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Tag Archives: Job
I genuinely can’t tell. Can you?
Sooner or later, and in one form or another, all human beings make their journey—and on more than one occasion throughout a lifetime—into what James Wood and others have coined “Hell Mouth”—the Job-like inferno in which we encounter unavoidable and extreme anxiety, suffering, … Continue reading
In a recent New York Times essay, literary critic James Wood made the following observation on President Barack Obama’s selection of the language of Christian theodicy over that of the pagan Wheel of Fortune (in response to the Haitian earthquake): [T]heological language has … Continue reading
And probably now illegal to perform in Ireland: I think the secular blogs—and I include mine among them—should call for a boycott of Ireland’s tourism industry until its anti-free speech laws are rescinded. I’m in. 20th century journalist, I.F. Stone: [N]o … Continue reading
Some Perpective on the New Year: A Bit of Pessimistic Buddha-Wisdom from Arthur Schopenhauer (and Monty Python)
A little something to keep life and the New Year in perspective. Arthur Schopenhauer, from Book 1, Section 16 of The World as Will and Representation (1818, translated from the German by E.F. Payne): For whenever a man in any … Continue reading
I love this poem, not just for its power as language, but also for its Job-like evocation of the problem of suffering. Hardy recounts the death of a loved one, and his subsequent argument with God over her death. In content and world-weary tone, Hardy’s poem … Continue reading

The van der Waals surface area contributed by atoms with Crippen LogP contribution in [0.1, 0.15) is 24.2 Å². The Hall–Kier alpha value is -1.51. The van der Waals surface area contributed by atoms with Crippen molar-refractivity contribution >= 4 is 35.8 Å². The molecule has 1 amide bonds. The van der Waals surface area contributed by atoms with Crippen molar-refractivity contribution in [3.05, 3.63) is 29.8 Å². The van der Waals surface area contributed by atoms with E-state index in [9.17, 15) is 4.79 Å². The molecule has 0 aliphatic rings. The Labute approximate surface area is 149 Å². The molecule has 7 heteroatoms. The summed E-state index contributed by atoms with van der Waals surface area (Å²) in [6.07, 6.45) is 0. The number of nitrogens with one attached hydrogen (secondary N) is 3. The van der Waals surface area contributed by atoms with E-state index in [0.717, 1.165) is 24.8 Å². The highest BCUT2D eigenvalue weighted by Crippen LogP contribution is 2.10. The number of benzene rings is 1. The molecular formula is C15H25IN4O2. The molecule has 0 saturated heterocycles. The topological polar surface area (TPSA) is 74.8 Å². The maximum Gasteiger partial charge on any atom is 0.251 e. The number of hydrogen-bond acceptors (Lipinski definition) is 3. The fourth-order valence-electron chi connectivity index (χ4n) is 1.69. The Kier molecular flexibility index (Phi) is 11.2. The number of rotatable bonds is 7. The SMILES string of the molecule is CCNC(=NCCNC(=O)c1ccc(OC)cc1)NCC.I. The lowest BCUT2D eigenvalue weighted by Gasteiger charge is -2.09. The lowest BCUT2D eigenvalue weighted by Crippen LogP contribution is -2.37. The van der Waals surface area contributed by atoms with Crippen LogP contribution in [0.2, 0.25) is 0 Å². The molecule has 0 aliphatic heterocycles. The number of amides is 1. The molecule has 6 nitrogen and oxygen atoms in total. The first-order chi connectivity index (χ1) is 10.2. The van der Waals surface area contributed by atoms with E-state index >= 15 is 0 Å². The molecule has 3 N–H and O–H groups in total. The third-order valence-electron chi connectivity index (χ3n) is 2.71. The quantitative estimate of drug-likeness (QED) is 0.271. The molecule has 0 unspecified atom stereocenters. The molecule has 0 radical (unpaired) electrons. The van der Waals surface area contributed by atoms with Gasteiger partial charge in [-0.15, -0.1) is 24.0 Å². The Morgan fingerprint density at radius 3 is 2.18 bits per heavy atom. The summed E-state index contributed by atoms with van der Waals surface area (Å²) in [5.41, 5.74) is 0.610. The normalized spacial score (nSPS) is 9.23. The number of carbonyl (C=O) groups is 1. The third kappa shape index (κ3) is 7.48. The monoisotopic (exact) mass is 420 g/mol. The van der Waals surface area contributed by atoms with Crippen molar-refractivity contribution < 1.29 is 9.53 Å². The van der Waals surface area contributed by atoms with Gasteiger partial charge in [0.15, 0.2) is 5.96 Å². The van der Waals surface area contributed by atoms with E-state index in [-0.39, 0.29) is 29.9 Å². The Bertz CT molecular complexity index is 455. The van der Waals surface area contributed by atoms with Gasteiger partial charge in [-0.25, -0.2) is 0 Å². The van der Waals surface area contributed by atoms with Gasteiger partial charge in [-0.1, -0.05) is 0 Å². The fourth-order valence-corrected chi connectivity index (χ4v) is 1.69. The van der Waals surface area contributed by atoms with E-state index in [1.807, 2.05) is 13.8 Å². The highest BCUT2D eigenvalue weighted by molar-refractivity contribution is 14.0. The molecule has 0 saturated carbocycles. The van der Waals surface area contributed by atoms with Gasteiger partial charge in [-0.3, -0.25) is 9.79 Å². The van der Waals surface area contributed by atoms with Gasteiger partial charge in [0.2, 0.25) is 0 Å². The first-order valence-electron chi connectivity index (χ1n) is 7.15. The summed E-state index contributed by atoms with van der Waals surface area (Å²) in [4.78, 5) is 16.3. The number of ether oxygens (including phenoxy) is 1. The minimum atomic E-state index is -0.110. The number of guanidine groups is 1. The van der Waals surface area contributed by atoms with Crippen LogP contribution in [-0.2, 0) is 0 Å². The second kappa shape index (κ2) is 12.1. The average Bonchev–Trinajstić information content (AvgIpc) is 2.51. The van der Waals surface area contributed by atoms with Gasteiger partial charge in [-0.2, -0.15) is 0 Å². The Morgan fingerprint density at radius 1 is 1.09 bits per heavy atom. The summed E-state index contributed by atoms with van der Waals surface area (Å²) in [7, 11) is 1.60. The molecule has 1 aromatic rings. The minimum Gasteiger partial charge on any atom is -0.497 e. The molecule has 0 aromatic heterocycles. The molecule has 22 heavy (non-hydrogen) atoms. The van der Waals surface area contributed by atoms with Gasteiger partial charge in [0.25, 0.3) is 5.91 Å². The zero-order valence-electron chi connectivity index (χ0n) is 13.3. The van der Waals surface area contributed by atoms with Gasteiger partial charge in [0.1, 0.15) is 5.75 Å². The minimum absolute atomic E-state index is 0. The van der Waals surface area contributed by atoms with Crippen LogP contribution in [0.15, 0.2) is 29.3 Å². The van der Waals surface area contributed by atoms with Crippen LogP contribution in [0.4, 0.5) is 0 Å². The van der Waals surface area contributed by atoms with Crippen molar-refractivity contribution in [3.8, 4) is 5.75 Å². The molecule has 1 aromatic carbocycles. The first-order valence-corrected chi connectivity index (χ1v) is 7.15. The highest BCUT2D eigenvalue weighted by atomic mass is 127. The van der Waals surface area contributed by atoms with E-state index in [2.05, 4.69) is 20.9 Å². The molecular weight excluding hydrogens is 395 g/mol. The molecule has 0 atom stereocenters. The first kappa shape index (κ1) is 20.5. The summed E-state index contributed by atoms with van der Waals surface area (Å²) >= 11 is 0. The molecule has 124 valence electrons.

One of Wilfred Owen’s great poems is titled “Futility” (1918). It begins with a commander of men at war directing a couple of his soldiers to move into the sun the body of a recently dead comrade: Move him into … Continue reading
The religions I know are about nothing but doubt and dissent, and the struggles of faith, the dark night of the soul, feelings of unworthiness, serial backsliding, the abyss of despair. Whether it is the book of Job, the Confessions … Continue reading
Documentary filmmaker, John Pilger, recommends Albert Camus’s The Plague as a good read ahead of our upcoming pandemic swine flu (H1N1) season: A novel which tells the tale of the devastating plague visited on the Algerian town of Oran, it … Continue reading
A Brief for the Defense Sorrow everywhere. Slaughter everywhere. If babies are not starving someplace, they are starving somewhere else. With flies in their nostrils. But we enjoy our lives because that’s what God wants. Otherwise the mornings before summer … Continue reading
“Hap”, by Thomas Hardy, was written in 1866 (when Hardy was 26 years old) and published in 1898. The poem is a brief and Job-like meditation upon suffering, theodicy, and “dicing Time”—but without the hope that there might actually be a God … Continue reading
The above photograph, according to the U.S. Holocaust Museum website, was taken at Ohrdruf on April 6, 1945. More “Bearing Witness to the Holocaust” photos here and here and here.
Bearing Witness to the Holocaust: Image of a Prisoner at Auschwitz, Apparently Shot Attempting to Climb a Barbed Wire Fence, and Left to Hang There
James Baldwin, in his short story, “Sonny’s Blues” (1957): [W]hile the tale of how we suffer, and how we are delighted, and how we may triumph is never new, it always must be heard. There isn’t any other tale to … Continue reading